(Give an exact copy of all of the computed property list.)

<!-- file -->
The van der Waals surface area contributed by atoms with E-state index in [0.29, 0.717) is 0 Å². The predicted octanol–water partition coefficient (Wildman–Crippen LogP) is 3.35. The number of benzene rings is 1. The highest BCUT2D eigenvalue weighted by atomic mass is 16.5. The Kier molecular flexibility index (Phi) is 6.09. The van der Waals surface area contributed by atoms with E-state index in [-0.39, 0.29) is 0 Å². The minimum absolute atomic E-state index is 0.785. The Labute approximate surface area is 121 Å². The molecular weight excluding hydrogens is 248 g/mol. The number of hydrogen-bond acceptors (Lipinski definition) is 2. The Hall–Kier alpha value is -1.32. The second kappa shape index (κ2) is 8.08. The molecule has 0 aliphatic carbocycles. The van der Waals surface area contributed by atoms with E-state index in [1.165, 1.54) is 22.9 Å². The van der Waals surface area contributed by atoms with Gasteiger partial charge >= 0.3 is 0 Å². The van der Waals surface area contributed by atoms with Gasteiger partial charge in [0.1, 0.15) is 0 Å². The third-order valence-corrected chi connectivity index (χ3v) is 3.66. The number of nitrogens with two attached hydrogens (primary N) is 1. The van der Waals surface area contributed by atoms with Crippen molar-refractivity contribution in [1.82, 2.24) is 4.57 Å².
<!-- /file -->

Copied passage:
The van der Waals surface area contributed by atoms with E-state index in [0.29, 0.717) is 0 Å². The predicted octanol–water partition coefficient (Wildman–Crippen LogP) is 3.35. The number of benzene rings is 1. The highest BCUT2D eigenvalue weighted by atomic mass is 16.5. The Kier molecular flexibility index (Phi) is 6.09. The van der Waals surface area contributed by atoms with E-state index in [-0.39, 0.29) is 0 Å². The minimum absolute atomic E-state index is 0.785. The Labute approximate surface area is 121 Å². The molecular weight excluding hydrogens is 248 g/mol. The number of hydrogen-bond acceptors (Lipinski definition) is 2. The Hall–Kier alpha value is -1.32. The second kappa shape index (κ2) is 8.08. The molecule has 0 aliphatic carbocycles. The van der Waals surface area contributed by atoms with E-state index in [1.165, 1.54) is 22.9 Å². The van der Waals surface area contributed by atoms with Gasteiger partial charge >= 0.3 is 0 Å². The van der Waals surface area contributed by atoms with Gasteiger partial charge in [0.1, 0.15) is 0 Å². The third-order valence-corrected chi connectivity index (χ3v) is 3.66. The number of nitrogens with two attached hydrogens (primary N) is 1. The van der Waals surface area contributed by atoms with Crippen molar-refractivity contribution in [1.82, 2.24) is 4.57 Å².